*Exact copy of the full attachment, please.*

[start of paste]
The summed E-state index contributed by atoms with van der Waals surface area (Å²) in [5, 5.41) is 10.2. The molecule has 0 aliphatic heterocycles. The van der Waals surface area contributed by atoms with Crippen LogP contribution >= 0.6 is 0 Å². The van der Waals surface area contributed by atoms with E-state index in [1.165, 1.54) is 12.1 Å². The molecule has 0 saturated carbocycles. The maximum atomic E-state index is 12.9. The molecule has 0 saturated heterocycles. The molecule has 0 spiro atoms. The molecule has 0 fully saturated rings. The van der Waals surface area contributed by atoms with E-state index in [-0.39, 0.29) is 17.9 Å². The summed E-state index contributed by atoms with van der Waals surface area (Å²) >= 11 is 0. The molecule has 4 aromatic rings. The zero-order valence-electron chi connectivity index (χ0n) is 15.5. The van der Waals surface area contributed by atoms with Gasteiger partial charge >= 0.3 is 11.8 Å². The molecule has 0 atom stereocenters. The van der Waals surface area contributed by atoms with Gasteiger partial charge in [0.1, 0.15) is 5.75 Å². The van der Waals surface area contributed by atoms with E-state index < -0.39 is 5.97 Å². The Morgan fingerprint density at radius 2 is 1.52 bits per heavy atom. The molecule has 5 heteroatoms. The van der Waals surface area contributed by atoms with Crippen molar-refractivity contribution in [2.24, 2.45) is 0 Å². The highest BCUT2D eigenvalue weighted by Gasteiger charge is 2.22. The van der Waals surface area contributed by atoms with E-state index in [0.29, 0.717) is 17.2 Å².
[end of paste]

The summed E-state index contributed by atoms with van der Waals surface area (Å²) in [5, 5.41) is 10.2. The molecule has 0 aliphatic heterocycles. The van der Waals surface area contributed by atoms with Crippen LogP contribution >= 0.6 is 0 Å². The van der Waals surface area contributed by atoms with E-state index in [1.165, 1.54) is 12.1 Å². The molecule has 0 saturated carbocycles. The maximum atomic E-state index is 12.9. The molecule has 0 saturated heterocycles. The molecule has 0 spiro atoms. The molecule has 0 fully saturated rings. The van der Waals surface area contributed by atoms with E-state index in [-0.39, 0.29) is 17.9 Å². The summed E-state index contributed by atoms with van der Waals surface area (Å²) >= 11 is 0. The molecule has 4 aromatic rings. The zero-order valence-electron chi connectivity index (χ0n) is 15.5. The van der Waals surface area contributed by atoms with Gasteiger partial charge >= 0.3 is 11.8 Å². The molecule has 0 atom stereocenters. The van der Waals surface area contributed by atoms with Gasteiger partial charge in [0.1, 0.15) is 5.75 Å². The van der Waals surface area contributed by atoms with E-state index < -0.39 is 5.97 Å². The Morgan fingerprint density at radius 2 is 1.52 bits per heavy atom. The molecule has 5 heteroatoms. The van der Waals surface area contributed by atoms with Crippen molar-refractivity contribution in [2.24, 2.45) is 0 Å². The highest BCUT2D eigenvalue weighted by Gasteiger charge is 2.22. The van der Waals surface area contributed by atoms with E-state index in [0.29, 0.717) is 17.2 Å².